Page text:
Here’s a word of advice though: there is no perfect theoretical orientation that will suit your worldview exactly. Can you imagine creating seven billion different theoretical orientations, one for each individual in the world? That’s a case of little to no efficiency right there. Jokes aside, even though theoretical orientations may not fit your beliefs like puzzle pieces coming together to make a beautiful picture just right, the gaps can be filled albeit imperfectly. Here’s where the therapist’s skills and your personal needs become vital players. Simply put, the therapist molds their theoretical orientation to flexibly understand and treat your concerns. 

It’s perfectly okay to ask your therapist which theoretical orientation they align with the most. A good therapist would always be happy to tell you. If you’re uncomfortable asking them directly, you can always check out their official social media pages or refer to their website. If this information is not readily available, you can enquire the same through email or a phone call. While it is not one of the frequently asked questions, primarily because most people are unaware of theoretical orientations, it is certainly not a strange one to ask your therapist. Asking this question can also be quite helpful in understanding what therapy might look like for you personally.

Not knowing what theoretical orientation your therapist abides by can lead you to have a fairly negative experience of therapy. If you do not know your therapist’s orientation, there is a risk that over the course of therapy, you may realize that the way in which they conceptualize your problems and the parts they focus on do not really align with your views. If you’re a person who’s not very good at vocalizing what you want, it can get very difficult for you to tell your therapist it’s not working out for you. This can damage the relationship you have with your therapist, potentially causing you to lose trust in them or more drastically, stop having hope in ever getting better.

Theoretical orientations are also important in setting goals for therapy. Therapy goals provide a direction to the treatment of your concerns and are decided upon by both the therapist and you as therapy progresses. More often than not, you may have different ideas about your goals than that of your therapist. An effective therapist will help resolve differences and make both your goals align so that you benefit from therapy. The therapist’s orientation matters here because it informs therapy goals. A good therapist always backs up their goals with their specific theoretical framework. However, clashes are more likely to occur if a therapist’s theoretical orientation is drastically different from your beliefs. For example, you may prefer having rigorous goals in place and having a therapist who acts as the expert in the room so that they can tell you what to do in each therapy session. This is a worldview adopted by a cognitive-behavioral theoretical orientation as to how treatment proceeds. If you go to a therapist whose orientation does not match your preference, you may not find therapy as effective as you would have if you went to a CBT therapist.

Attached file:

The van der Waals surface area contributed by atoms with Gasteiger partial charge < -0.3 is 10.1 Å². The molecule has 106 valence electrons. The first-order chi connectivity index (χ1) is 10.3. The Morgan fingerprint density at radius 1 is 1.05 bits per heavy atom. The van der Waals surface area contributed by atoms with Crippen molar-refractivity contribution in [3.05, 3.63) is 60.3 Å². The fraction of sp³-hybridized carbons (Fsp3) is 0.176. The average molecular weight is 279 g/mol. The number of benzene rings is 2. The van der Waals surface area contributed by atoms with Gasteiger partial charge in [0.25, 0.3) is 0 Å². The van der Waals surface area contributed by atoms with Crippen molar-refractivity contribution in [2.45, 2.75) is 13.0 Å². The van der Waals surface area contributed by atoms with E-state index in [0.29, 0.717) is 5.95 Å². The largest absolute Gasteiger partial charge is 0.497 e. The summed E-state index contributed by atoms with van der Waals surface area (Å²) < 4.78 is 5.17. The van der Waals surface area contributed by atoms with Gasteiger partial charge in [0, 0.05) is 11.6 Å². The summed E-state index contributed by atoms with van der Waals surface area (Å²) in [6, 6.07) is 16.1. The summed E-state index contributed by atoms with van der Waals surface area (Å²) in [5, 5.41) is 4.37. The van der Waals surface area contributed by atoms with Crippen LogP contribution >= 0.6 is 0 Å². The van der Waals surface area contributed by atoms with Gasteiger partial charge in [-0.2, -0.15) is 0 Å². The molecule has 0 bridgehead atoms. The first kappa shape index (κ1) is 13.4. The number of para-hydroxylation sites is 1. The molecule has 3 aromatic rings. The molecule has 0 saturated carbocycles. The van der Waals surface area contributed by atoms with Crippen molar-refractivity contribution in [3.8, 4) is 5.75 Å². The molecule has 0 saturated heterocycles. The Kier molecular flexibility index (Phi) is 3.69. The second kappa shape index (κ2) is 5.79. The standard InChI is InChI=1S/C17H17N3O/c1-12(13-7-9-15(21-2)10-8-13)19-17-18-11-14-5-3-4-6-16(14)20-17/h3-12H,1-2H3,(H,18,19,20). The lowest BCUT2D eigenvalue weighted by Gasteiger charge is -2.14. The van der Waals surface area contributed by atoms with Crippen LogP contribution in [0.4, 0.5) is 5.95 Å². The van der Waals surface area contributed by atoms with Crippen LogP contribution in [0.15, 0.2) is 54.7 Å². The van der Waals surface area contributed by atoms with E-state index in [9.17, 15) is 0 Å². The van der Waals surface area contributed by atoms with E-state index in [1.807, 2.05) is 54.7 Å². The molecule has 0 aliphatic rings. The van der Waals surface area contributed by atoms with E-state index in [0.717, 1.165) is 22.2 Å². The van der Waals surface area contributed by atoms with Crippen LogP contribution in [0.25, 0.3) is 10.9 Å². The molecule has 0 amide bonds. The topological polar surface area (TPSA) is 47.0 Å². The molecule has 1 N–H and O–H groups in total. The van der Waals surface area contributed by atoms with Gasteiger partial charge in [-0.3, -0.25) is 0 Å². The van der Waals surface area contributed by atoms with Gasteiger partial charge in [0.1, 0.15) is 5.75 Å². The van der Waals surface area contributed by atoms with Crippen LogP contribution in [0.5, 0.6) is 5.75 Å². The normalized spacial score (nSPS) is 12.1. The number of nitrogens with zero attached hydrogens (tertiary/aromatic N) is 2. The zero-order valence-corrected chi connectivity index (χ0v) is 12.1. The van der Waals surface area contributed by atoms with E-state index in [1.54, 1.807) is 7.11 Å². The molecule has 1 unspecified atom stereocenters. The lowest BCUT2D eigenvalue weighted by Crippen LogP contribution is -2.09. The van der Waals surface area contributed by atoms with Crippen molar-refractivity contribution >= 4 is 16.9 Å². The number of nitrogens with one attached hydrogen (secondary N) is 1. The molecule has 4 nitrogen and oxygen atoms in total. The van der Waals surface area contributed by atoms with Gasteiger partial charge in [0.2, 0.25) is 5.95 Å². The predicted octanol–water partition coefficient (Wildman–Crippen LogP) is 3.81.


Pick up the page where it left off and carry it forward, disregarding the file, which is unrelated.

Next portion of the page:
While a good therapist would try their best to make therapy a fruitful and beneficial experience for their client, there’s an extent to which they can do that. Sometimes, their theoretical orientation just might not sit right with you. That’s okay. There is no right answer to this. But there are things that can help you make a better informed decision and make it passably right. Know the different kinds of theoretical orientations out there. Ask the right questions. Therapy can be a beautiful experience, if you let it. If that’s not enough for you to buy it, here’s a not-so-creative selling point: much time and money will be saved, simply by knowing more.

 

This article is Part 1 of a series on Mental Health and Therapy. Be sure to look out for the rest of the parts!

Rhea Thomson

Ashoka '21

That one person who just made the cut. Also an aspiring psychologist.